British foreign policy after Brexit: losing Europe and finding a role

Kai Oppermann, Ryan Beasley, Juliet Kaarbo

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4 Citations (Scopus)
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British foreign policy stands at a turning point following the 2016 ‘Brexit’ referendum. Drawing on role theory, we trace the UK’s efforts to establish new foreign policy roles as it interacts with concerned international actors. We find that the pro-Brexit desire to ‘take back control’ has not yet translated into a cogent foreign policy direction. In its efforts to avoid adopting the role of isolate, the UK has projected a disoriented foreign policy containing elements of partially incompatible roles such as great power, global trading state, leader of the Commonwealth, regional partner to the EU, and faithful ally to the US. The international community has, through processes of socialization and alter-casting, largely rejected these efforts. These role conflicts between the UK and international actors, as well as conflicts among its different role aspirations, has pressed UK policies towards its unwanted isolationist role, potentially shaping its long-term foreign policy orientation post-Brexit.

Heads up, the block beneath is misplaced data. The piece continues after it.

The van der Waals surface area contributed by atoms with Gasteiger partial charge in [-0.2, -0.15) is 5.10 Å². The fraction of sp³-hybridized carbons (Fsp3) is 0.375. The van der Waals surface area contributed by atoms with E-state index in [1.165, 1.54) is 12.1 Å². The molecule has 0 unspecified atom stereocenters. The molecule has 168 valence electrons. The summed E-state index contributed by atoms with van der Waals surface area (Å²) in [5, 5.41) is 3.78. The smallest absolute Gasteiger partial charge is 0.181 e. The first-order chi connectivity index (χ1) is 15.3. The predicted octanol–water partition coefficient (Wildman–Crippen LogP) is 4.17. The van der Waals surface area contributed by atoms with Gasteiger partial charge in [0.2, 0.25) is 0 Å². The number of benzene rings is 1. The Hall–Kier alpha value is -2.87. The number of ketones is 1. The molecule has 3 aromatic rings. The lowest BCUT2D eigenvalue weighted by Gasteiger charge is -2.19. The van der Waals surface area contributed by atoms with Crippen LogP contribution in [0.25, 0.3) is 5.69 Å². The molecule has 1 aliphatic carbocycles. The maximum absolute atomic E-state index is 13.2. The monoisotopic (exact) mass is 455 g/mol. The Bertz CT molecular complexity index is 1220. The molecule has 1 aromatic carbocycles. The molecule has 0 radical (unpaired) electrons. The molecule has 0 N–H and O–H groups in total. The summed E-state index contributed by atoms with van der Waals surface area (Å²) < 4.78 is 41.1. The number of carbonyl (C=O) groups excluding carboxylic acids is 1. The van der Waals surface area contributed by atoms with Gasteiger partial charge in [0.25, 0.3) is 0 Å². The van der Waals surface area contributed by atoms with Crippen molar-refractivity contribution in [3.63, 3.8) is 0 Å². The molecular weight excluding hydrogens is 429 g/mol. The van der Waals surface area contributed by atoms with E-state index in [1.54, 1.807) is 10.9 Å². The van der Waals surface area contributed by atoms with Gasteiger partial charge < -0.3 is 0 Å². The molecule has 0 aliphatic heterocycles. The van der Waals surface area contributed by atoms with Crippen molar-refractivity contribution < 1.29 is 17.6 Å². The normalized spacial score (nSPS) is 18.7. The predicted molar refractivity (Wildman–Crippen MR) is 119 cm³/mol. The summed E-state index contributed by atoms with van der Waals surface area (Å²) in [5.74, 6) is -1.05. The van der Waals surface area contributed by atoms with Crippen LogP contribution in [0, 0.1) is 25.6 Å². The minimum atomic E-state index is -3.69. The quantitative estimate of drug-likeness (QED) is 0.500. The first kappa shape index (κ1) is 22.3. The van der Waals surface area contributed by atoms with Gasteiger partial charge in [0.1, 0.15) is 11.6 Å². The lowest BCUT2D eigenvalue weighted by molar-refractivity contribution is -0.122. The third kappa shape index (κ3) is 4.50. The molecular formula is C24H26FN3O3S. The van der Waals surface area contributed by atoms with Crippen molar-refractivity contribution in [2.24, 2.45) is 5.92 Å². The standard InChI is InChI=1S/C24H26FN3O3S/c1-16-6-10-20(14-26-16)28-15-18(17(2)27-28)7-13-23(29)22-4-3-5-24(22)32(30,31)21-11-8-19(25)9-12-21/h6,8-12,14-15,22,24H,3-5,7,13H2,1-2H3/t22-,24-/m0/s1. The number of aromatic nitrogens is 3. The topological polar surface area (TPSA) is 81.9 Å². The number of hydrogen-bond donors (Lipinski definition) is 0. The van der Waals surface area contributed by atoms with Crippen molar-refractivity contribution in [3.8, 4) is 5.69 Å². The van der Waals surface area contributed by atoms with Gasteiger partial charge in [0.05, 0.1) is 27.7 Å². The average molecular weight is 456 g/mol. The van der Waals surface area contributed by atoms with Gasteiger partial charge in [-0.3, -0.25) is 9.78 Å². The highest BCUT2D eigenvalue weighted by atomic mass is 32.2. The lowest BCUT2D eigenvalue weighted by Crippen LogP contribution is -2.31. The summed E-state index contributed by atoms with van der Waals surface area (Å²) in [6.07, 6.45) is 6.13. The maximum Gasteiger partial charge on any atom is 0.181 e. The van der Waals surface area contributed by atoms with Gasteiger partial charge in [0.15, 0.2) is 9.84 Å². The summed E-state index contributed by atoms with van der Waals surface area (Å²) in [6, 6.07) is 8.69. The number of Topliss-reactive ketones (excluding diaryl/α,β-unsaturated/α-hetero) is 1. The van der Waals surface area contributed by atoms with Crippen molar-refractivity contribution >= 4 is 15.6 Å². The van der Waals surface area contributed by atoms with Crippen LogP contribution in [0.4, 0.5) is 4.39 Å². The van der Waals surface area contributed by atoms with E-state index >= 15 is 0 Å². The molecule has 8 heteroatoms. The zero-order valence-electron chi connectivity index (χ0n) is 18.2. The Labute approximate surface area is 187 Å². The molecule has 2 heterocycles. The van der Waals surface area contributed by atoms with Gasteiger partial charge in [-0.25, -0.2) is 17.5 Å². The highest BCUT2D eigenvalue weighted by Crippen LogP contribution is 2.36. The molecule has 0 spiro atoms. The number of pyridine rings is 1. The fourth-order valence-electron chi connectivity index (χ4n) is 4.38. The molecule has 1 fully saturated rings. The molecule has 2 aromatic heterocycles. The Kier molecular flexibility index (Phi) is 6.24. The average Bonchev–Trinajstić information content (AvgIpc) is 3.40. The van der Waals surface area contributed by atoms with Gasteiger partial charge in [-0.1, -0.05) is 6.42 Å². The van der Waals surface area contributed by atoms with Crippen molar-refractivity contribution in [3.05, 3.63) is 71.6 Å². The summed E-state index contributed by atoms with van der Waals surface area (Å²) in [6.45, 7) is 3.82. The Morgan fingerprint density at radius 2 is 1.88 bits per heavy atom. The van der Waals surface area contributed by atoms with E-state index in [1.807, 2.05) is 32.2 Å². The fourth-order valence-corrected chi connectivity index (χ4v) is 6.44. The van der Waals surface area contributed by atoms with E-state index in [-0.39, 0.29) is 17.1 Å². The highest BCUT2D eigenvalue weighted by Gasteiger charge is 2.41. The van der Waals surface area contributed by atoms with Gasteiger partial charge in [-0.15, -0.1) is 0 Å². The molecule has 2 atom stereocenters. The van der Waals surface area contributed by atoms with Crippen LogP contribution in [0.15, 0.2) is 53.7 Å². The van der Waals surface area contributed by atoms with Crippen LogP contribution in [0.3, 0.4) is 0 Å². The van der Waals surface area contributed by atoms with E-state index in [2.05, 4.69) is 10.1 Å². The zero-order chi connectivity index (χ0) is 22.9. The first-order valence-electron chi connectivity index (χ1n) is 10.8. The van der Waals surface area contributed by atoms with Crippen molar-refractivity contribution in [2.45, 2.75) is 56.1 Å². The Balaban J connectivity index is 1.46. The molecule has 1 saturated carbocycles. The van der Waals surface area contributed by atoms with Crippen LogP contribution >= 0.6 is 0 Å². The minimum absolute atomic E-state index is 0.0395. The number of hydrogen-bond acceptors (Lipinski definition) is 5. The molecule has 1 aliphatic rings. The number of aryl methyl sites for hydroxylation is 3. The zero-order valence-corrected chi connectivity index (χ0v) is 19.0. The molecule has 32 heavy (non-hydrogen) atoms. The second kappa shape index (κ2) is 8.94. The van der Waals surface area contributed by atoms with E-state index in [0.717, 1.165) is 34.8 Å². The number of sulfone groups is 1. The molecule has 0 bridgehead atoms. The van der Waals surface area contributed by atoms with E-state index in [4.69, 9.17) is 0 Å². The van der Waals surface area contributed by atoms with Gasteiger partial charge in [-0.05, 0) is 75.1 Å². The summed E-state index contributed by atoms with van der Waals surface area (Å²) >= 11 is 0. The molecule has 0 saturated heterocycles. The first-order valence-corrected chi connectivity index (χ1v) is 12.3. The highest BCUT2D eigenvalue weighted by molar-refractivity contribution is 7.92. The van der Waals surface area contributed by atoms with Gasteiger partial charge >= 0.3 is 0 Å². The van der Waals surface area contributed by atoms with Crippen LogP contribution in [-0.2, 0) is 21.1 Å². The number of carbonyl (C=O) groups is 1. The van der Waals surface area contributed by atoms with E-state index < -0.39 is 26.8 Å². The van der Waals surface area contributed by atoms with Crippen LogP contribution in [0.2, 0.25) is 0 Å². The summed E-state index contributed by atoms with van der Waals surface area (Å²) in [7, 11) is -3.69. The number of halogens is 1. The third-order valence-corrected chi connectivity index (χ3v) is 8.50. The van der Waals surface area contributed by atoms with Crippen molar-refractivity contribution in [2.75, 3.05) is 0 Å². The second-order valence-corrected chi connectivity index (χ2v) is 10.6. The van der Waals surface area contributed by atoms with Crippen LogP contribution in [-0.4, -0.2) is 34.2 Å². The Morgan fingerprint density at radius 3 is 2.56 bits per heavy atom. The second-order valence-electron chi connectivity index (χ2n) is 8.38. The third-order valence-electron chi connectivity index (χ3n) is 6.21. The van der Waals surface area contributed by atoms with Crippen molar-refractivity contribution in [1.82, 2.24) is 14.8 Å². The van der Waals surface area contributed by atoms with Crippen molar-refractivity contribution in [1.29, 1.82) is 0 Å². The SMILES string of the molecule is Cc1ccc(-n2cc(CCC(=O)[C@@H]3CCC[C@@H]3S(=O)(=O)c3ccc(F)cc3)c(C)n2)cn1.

Original languageEnglish
Number of pages24
JournalInternational Relations
VolumeOnline First
Early online date17 Jul 2019
Publication statusE-pub ahead of print - 17 Jul 2019


  • Brexit
  • British foreign policy
  • Role conflict
  • Role theory


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